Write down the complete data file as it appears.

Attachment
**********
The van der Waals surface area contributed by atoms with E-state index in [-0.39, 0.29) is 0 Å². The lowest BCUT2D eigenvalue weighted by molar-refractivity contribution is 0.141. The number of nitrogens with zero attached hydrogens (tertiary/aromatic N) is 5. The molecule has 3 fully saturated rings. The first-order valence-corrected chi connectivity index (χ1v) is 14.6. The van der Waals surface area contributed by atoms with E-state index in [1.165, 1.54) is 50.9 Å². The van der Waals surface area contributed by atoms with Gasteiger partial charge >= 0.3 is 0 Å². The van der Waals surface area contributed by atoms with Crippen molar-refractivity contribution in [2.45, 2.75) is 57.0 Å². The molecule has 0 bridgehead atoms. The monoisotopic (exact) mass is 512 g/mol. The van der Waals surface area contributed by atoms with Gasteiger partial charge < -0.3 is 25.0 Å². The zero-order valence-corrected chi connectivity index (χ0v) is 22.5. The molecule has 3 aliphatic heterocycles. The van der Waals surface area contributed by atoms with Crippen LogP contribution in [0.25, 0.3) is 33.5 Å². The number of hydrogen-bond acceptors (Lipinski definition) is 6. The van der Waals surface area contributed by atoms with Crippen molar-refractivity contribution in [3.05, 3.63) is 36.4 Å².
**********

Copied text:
The van der Waals surface area contributed by atoms with E-state index in [-0.39, 0.29) is 0 Å². The lowest BCUT2D eigenvalue weighted by molar-refractivity contribution is 0.141. The number of nitrogens with zero attached hydrogens (tertiary/aromatic N) is 5. The molecule has 3 fully saturated rings. The first-order valence-corrected chi connectivity index (χ1v) is 14.6. The van der Waals surface area contributed by atoms with E-state index in [1.165, 1.54) is 50.9 Å². The van der Waals surface area contributed by atoms with Gasteiger partial charge >= 0.3 is 0 Å². The van der Waals surface area contributed by atoms with Crippen molar-refractivity contribution in [2.45, 2.75) is 57.0 Å². The molecule has 0 bridgehead atoms. The monoisotopic (exact) mass is 512 g/mol. The van der Waals surface area contributed by atoms with Gasteiger partial charge < -0.3 is 25.0 Å². The zero-order valence-corrected chi connectivity index (χ0v) is 22.5. The molecule has 3 aliphatic heterocycles. The van der Waals surface area contributed by atoms with Crippen LogP contribution in [0.25, 0.3) is 33.5 Å². The number of hydrogen-bond acceptors (Lipinski definition) is 6. The van der Waals surface area contributed by atoms with Crippen molar-refractivity contribution in [3.05, 3.63) is 36.4 Å².